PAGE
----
If it's in the southern Pale, the Dawnforge Mountains are the Rakers and the Harken Forest is the Gamboge Forest. The Gamboge Forest is also the equivalent of the Stonemarch, since it has orcs and ogres in it anyway. The Nentir River can just be assumed to be too small to appear on the map, and you could just continue to call it the Nentir River. You'd probably have to ignore the bit about "Tigerclan nomads." There isn't any particular reason for a lot of ruins in the southern Pale other than the gradual decline of the Great Kingdom in the last few centuries, and the general hazards of living in a D&D world.
If it's in northern Tenh, the Cairngorn Peaks are the Bluff Hills (which fit the description very closely) and the Dawnforge Mountains are the Griff Mountains (which also fit pretty well). The Nentir River is the Zumker River, and you'd have to add a forest to cut it off from the major city Nevond Nevend (which isn't a big problem, I don't think). The recent invasion by the Hold of Stonefist could be the reason there are so many ruins, but it might work better if you set it several decades later if you don't want it all to be very recently destroyed. The Tigerclan nomads would be Rovers of the Barrens.
If it's in Perrenland, you could put it west of the Sepia Uplands (which would be the equivalent of the Dawnforge Mountains, where Hammerfast would go). The advantage here is the "Tigerclan nomads" who come to Nenlast to trade could be Wolf Nomads. You could put Nentir Vale further to the west and have the Tigerclan nomads be Tiger Nomads, but then you're in Baklunish territory and the generally European feel of Nentir Vale should probably be swapped for more of an Asian feel instead. Either way, the ruins could all be the result of the Relentless Horde invading the area in the 300s CY, which cut off the Archbarony of Blackmoor to the north from the Quaglands, which were at the time a province of the Great Kingdom. The northern, isolated frontier feel is right for Nentir Vale.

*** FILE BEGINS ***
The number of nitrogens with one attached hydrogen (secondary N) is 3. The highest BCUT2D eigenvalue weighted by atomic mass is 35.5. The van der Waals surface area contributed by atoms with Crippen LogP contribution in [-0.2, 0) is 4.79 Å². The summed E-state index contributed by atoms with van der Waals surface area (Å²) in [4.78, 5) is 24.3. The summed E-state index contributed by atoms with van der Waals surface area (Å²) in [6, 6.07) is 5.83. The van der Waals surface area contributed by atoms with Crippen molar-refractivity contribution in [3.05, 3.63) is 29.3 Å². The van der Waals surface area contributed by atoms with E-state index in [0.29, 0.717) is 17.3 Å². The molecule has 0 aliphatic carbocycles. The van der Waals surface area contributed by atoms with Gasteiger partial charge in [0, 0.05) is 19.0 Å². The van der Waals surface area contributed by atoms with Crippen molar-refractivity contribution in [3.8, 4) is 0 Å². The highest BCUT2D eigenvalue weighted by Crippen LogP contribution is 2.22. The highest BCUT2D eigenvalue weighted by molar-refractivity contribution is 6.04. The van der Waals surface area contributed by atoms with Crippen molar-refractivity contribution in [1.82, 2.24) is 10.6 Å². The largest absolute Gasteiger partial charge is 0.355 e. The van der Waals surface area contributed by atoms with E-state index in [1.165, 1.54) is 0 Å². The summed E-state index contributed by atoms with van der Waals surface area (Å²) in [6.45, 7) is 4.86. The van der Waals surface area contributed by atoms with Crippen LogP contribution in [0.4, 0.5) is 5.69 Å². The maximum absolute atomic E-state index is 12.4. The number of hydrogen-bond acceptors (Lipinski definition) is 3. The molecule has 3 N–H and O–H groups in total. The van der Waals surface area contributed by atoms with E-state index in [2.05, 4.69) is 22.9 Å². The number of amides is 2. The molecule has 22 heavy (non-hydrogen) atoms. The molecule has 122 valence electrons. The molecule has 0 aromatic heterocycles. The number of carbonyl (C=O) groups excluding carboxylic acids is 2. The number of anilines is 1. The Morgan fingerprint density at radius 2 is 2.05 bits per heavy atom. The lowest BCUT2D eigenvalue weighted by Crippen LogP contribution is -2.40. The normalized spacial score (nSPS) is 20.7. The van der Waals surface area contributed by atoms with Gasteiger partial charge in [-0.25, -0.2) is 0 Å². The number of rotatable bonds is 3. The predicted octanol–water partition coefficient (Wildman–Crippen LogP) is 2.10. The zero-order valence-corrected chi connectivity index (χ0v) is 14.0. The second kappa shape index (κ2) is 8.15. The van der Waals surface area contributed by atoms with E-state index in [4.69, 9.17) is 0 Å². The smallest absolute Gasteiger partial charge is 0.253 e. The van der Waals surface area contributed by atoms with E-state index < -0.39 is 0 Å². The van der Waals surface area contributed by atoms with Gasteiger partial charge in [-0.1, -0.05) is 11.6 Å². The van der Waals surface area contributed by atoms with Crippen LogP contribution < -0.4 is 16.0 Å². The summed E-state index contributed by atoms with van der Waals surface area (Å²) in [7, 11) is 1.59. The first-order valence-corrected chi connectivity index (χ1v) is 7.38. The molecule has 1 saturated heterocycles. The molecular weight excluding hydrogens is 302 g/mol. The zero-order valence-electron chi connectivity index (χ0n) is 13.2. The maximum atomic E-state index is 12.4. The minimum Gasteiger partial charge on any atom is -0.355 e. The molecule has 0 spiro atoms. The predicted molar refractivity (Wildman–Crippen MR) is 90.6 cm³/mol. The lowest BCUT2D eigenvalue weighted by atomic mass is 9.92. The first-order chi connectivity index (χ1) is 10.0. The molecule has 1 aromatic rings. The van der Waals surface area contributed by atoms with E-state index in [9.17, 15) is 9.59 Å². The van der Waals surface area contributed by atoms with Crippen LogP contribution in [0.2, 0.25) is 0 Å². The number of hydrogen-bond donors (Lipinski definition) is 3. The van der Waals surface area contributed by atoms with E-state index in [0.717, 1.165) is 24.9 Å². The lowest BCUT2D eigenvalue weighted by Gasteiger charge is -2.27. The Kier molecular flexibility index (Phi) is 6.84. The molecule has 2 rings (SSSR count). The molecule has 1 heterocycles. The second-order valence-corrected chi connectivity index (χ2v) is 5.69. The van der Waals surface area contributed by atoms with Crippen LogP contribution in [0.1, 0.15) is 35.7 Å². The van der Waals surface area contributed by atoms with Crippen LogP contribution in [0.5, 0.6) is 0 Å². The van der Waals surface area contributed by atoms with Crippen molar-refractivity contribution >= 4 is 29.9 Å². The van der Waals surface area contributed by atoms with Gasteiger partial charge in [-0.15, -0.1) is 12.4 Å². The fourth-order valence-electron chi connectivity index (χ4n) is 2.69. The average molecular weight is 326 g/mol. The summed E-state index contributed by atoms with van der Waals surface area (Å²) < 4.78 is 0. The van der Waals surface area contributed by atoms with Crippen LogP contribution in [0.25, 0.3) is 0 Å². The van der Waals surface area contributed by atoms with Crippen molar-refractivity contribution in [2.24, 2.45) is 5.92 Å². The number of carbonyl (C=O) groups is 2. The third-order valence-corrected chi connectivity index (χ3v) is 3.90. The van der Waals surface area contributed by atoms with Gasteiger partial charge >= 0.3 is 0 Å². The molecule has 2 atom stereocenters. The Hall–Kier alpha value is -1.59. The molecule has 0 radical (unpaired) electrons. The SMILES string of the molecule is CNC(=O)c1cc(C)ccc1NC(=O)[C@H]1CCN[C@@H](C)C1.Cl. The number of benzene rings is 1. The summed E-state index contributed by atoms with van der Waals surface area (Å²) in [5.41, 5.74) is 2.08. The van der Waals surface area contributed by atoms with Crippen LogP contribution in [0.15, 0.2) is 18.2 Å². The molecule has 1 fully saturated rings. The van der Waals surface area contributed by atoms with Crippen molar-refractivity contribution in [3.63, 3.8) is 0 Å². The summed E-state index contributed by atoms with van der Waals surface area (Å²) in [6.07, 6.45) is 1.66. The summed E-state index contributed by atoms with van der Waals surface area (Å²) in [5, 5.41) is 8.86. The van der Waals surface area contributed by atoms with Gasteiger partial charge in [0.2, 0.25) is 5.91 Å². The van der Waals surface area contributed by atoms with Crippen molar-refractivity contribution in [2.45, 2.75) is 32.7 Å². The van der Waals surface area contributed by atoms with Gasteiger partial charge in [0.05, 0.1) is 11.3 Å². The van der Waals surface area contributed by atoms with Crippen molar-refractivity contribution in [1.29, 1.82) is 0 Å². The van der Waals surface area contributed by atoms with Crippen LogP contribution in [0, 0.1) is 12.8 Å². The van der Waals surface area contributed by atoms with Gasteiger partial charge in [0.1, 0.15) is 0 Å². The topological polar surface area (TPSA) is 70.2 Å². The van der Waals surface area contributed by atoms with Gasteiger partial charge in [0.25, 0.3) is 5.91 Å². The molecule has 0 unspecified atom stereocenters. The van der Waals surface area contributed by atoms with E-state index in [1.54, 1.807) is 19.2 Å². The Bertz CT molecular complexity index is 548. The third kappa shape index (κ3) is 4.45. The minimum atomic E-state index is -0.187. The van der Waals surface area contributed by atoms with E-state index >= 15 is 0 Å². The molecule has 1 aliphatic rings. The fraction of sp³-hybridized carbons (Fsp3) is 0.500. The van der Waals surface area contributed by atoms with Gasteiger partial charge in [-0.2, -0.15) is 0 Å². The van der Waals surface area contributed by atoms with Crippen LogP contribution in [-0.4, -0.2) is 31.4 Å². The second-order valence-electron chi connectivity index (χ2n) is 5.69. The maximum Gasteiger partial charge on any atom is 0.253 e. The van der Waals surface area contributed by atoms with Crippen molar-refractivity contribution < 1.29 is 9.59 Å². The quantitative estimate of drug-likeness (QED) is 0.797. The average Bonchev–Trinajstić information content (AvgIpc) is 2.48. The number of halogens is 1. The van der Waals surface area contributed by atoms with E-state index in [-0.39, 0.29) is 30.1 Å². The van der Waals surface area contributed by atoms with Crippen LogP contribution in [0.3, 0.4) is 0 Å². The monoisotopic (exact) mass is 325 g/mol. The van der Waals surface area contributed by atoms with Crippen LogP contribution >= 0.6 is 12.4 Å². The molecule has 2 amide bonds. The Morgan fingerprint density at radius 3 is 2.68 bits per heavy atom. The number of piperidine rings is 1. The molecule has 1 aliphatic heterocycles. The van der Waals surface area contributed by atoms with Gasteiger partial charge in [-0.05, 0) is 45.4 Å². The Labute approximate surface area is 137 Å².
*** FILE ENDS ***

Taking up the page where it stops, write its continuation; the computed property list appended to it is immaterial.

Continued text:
If you continue through the Dawnforge Mountains along the Trade Road, in the 4e setting you eventually end up in the ruins of Vor Rukoth, which was formerly a city of Bael Turath until it was overrun by devils. Vor Rukoth could fit pretty well in the Bone March, in the Blemu Uplands at the edge of the Solnor Ocean. You could also probably fit it in the Yatil Mountains at the edge of Lake Quag if you end up putting Nentir Vale south of the lands of the Tiger Nomads. In the other positions, it doesn't really fit as well, and you'd probably have to ignore that connection unless you instead ignore the fact that Vor Rukoth is supposed to be at the edge of a sea. Or you could put Vor Rukoth in the Underdark and have the Midnight Sea be a subterranean sea, which would be fine as far as I can tell. Bael Turath could be an ancient devil-worshiping Flan kingdom pretty much anywhere in the Flanaess.
The Kingdom of Nerath is the Great Kingdom of Aerdy in nearly all of these locations, unless you put south of the lands of the Tiger Nomads, in which case it's the Caliphate of Ekbir (or, I guess, the Sultanate of Zeif or even the Baklunish Imperium).